The NSC VIII Issue has a 5-year maturity period. Your NSC investments are locked in for the next 5 years and cannot be removed. Premature withdrawal of NSC investments is permitted only if the following conditions are met:

  • All joint account holders or the only account holder have died.
  • The NSC investments must be withdrawn early due to a court injunction.
  • The money is given to a Gazetted Officer or another government official and then forfeited.

NSC Documents Required

The following is a list of the documents required to purchase a National Savings Certificate:

  • Completed NSC Application Form
  • PAN, Aadhaar Card, Driver's License, and other identity proof documents
  • Documentation proving your address, such as an Aadhaar card, a passport, a phone bill, and so on.
  • Photograph taken recently
  • The amount you desire to invest can be paid in cash or by cheque.

How Do I Redeem My NSC Certificate When It Comes to Maturity?

In March 2016, pre-printed NSC certificates were phased out. As a result, NSC investments made after April 2016 will either be in the form of an e-NSC certificate or a real NSC Passbook.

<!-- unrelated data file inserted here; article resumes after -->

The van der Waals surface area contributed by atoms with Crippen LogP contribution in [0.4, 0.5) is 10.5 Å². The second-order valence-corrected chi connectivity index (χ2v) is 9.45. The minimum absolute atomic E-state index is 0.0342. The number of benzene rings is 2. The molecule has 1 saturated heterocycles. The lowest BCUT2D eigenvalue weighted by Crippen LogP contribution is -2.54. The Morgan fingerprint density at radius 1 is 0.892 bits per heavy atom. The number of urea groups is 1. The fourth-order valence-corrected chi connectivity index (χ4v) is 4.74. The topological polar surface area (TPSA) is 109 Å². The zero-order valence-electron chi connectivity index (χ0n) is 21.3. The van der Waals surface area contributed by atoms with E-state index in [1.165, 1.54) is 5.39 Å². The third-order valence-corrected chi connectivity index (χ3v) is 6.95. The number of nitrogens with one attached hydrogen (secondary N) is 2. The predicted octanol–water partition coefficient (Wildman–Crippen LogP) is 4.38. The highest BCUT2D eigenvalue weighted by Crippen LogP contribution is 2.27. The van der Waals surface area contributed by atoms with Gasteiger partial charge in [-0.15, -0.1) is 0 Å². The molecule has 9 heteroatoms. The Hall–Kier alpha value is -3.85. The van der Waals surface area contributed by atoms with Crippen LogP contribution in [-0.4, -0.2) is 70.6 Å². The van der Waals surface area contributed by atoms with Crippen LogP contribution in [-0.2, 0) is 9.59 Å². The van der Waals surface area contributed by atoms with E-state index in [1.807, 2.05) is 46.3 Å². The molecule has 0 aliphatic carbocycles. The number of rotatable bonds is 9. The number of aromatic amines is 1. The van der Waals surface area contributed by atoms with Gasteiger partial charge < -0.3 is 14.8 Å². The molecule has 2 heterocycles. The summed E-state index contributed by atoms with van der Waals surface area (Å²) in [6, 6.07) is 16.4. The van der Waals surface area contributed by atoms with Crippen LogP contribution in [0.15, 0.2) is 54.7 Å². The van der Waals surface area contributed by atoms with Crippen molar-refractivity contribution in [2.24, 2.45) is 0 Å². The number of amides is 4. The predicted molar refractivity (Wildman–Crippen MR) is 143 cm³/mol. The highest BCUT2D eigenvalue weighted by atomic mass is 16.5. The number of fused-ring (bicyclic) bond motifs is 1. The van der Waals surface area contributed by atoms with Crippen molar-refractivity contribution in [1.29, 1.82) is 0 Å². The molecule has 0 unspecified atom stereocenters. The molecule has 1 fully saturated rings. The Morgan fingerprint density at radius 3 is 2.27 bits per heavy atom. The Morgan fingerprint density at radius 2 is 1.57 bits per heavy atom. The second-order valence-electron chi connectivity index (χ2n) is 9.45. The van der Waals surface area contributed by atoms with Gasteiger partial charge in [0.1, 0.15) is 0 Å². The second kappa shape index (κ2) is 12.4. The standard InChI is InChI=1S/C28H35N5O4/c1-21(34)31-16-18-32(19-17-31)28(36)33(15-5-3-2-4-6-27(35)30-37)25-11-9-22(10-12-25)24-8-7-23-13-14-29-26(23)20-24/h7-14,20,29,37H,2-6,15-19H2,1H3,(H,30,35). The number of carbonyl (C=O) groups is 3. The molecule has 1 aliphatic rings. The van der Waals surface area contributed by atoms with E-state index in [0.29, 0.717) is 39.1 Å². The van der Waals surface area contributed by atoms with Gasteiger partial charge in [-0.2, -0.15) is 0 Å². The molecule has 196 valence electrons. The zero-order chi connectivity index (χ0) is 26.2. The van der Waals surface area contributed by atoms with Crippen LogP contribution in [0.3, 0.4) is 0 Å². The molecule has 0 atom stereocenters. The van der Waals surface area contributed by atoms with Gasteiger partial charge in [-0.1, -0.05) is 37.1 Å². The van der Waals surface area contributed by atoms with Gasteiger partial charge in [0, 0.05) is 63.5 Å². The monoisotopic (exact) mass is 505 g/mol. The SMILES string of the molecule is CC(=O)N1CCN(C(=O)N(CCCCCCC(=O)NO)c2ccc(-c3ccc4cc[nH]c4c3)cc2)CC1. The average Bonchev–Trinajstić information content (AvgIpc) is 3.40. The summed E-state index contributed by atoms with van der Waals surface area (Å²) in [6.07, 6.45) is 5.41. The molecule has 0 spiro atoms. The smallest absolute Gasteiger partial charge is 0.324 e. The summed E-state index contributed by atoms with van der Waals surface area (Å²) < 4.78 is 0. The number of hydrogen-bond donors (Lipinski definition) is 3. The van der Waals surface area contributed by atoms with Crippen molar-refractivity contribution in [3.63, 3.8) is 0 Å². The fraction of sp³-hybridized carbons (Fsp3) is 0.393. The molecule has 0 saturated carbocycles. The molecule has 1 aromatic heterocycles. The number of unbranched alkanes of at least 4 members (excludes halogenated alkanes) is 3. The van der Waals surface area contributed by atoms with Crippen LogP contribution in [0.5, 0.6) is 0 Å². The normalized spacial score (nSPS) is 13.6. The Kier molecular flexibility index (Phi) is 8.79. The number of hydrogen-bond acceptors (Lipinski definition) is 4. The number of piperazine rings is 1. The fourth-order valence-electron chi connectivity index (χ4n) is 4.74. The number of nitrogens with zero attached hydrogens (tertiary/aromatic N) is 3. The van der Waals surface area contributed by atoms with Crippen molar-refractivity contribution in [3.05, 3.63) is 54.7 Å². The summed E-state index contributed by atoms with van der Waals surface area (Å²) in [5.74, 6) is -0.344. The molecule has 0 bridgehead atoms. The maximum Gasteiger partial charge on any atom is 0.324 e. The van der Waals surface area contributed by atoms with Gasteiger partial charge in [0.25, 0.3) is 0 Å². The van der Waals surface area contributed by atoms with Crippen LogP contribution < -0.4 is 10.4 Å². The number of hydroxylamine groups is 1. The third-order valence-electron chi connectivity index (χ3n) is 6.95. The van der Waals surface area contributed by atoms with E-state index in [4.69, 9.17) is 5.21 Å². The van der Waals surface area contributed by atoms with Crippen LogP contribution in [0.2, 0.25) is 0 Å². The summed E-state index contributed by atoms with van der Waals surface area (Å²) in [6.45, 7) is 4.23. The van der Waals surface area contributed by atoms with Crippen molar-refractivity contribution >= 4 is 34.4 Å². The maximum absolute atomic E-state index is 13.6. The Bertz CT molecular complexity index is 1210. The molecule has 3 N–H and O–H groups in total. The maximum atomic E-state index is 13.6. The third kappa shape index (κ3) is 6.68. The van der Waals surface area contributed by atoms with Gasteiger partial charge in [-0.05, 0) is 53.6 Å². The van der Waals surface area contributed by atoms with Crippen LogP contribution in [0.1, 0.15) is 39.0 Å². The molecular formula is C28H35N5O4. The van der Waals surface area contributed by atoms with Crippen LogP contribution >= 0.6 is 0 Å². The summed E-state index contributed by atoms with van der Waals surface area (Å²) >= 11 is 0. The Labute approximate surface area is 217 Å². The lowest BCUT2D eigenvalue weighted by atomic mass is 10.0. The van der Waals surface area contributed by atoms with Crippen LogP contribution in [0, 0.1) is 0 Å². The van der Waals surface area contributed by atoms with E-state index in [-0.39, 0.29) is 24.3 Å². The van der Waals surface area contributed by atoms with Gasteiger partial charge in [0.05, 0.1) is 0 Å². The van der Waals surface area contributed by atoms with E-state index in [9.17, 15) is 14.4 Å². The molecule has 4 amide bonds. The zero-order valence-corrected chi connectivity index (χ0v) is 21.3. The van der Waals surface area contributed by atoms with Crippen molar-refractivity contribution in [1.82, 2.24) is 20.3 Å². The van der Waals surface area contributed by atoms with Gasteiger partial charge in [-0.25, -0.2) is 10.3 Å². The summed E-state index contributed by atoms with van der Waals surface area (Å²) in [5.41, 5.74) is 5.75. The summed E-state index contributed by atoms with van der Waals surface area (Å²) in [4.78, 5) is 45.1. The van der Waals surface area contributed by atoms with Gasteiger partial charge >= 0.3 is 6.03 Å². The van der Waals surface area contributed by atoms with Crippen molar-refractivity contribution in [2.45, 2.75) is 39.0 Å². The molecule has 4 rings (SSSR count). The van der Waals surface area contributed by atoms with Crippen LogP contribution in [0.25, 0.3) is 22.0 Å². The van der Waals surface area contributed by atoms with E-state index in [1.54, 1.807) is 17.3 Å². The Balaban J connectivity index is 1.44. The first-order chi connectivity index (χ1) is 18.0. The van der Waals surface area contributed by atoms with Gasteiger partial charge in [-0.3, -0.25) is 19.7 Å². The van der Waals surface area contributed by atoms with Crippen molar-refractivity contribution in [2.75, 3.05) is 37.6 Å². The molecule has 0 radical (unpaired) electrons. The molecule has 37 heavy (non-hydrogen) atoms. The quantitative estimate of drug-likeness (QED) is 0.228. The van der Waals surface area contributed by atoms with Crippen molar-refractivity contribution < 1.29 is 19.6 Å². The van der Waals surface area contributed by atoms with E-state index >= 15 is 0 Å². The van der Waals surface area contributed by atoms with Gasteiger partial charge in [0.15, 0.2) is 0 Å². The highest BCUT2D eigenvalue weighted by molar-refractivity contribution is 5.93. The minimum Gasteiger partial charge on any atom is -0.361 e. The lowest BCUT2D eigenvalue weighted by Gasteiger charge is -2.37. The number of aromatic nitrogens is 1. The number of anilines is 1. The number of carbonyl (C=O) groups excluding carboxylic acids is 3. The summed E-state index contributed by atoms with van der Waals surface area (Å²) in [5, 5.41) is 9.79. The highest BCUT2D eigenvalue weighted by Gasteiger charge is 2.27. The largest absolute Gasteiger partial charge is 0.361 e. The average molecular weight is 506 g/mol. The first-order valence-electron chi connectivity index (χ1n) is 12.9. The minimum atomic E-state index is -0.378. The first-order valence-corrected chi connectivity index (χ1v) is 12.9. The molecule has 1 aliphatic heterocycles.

To redeem your e-NSC certificate, connect into the same Internet Banking account that you used to obtain the NSC certificate. You can use the portal to seek the redemption of your e-NSC certificate once you've logged in. The sum will be credited to your linked savings account after the redemption is finished.

If you have a real NSC passbook, you must redeem your investment at the Post Office branch where it was issued. Along with an application for redemption of your NSC investments, you'll need to fill out a redemption request form and attach essential papers like your NSC passbook, a government-issued Identity Proof like Aadhaar or PAN, and a government-issued Identity Proof like Aadhaar or PAN. Your redemption request will be completed and the proceeds will be deposited to your bank account when you submit these documents at the Post Office.

Other Tax-Saving Schemes vs. the National Savings Certificate

      NSC vs Tax saving options